The Computer and Allied Product Dealers Association of Nigeria (CAPDAN), a trade association of Ikeja Computer Village market traders, has collaborated with a software company to develop a web portal which enables the tracking of stolen phones.
A step in the right direction
Ikeja Computer Village, arguably the largest commercial centre for phone traders in West Africa, has often been associated with many criminal activities — the most recent being the case of kidnap kingpin Evans.
These criminal activities have dented the image of the community so an initiative such as this is long overdue. The unified database could go a long way in curbing criminal activities, as long as traders are encouraged/enforced to sell, and customers demand to buy, only registered merchandise.
Government should take a cue
Most Nigerians have participated in not less than five data capturing processes in recent years. One wonders what the government agencies collecting the same set of data are using them for? Do the government agencies have trust issues? Or can one person have multiple identities since there’s no centralised database? The revered Nigerian Communications Commission(NCC) is yet to come up with a unified database of telecom consumers. Even the National Identity Management Commission (NIMC) doesn’t have a complete database of Nigerians. How difficult is it to have a unified database?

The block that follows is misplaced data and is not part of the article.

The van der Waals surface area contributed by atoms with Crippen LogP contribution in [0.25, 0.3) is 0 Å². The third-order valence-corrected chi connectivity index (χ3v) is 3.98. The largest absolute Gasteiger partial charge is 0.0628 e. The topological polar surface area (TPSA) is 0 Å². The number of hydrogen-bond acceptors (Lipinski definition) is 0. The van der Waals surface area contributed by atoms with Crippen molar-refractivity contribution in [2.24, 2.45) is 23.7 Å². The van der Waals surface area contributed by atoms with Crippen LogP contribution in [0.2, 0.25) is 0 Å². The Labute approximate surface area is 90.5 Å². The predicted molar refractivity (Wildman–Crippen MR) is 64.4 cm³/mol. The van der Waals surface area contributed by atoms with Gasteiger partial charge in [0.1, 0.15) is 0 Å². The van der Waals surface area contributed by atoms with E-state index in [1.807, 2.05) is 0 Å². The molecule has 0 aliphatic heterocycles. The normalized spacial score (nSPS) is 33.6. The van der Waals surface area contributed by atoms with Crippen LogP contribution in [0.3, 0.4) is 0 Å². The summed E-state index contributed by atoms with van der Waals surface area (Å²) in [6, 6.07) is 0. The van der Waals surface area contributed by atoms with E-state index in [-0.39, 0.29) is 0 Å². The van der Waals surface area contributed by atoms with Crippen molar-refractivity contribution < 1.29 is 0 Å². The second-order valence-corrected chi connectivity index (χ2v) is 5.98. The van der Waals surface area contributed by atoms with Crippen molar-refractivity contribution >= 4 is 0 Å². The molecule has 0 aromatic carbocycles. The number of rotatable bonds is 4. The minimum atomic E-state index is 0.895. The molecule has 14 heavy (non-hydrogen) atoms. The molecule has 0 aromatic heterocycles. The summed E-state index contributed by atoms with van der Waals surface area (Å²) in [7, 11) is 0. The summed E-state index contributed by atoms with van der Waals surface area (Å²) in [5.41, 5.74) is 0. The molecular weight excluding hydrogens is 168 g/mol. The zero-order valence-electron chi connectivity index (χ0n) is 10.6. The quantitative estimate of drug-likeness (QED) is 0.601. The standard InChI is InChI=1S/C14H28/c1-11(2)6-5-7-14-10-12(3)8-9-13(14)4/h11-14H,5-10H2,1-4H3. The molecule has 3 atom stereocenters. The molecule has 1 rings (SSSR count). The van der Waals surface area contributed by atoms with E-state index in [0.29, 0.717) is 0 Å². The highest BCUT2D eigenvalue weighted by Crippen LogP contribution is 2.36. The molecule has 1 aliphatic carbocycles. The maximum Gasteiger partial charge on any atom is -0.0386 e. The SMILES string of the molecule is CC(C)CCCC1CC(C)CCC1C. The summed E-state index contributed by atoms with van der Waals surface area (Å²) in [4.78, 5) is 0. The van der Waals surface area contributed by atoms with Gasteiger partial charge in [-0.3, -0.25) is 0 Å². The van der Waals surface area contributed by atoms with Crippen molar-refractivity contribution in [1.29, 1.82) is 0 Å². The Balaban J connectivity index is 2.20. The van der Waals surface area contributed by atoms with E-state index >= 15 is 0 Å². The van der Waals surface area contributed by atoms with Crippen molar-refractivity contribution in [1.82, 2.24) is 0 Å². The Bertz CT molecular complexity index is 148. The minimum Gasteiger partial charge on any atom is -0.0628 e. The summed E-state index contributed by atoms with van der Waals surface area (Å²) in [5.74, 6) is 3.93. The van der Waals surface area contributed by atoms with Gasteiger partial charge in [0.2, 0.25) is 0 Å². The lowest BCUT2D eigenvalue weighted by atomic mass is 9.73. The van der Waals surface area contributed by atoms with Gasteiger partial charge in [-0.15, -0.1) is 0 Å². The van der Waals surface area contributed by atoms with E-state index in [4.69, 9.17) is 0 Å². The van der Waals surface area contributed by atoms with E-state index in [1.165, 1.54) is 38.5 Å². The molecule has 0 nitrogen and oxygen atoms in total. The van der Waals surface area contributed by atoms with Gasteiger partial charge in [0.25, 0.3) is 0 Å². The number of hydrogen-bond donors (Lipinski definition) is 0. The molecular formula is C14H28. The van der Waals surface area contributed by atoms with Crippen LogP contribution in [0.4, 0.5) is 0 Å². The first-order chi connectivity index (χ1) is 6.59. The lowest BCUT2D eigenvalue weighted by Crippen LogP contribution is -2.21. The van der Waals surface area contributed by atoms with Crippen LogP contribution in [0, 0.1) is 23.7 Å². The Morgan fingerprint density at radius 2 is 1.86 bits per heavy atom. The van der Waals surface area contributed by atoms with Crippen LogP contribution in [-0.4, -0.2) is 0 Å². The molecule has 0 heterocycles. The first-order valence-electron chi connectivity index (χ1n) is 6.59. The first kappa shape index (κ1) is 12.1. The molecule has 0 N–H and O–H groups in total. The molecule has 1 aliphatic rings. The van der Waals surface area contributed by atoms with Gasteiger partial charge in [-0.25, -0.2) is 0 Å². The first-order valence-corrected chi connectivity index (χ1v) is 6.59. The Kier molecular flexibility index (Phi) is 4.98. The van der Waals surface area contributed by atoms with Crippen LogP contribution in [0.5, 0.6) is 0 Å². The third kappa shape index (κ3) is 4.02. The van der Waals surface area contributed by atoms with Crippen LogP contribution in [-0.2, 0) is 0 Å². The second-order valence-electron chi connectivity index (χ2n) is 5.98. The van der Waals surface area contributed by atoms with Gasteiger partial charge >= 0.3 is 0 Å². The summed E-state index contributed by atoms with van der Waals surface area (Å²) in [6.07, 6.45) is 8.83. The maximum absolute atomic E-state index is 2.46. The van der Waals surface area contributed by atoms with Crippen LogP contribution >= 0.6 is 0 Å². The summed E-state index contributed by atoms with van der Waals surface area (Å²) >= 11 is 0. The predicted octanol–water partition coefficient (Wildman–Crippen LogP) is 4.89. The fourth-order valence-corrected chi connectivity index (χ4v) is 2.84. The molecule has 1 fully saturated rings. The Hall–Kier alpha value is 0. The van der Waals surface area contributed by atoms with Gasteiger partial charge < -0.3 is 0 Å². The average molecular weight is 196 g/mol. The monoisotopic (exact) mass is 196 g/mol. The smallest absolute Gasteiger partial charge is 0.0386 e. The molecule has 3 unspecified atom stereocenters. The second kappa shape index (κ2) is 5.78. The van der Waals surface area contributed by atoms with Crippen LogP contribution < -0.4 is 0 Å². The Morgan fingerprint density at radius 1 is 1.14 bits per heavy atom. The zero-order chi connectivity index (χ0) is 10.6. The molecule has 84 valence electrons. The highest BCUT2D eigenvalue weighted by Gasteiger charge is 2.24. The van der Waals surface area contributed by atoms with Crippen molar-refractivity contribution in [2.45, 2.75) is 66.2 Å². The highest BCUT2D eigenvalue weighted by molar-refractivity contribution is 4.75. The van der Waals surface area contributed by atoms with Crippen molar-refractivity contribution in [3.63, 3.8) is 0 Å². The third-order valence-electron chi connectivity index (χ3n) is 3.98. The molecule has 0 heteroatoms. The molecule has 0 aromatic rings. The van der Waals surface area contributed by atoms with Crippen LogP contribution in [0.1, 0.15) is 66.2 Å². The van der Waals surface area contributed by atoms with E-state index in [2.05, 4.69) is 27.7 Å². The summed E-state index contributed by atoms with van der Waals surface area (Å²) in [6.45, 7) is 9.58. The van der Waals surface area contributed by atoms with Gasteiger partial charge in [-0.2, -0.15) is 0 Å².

The government can take a cue from the CAPDAN initiative. I believe the private sector has a huge role to play, as we cannot fully entrust the development of a unified database into the hands of a government. Governments come and go, parastatal heads change from time to time. The sustainability plan for a unified database also needs to be on the table for discussion.
You probably know some of the reasons why Nigeria does not have a unified database. Share using the comments section below.
Meanwhile, you can checkout the unified phone database by visiting Fonereg.com/eng/ng.
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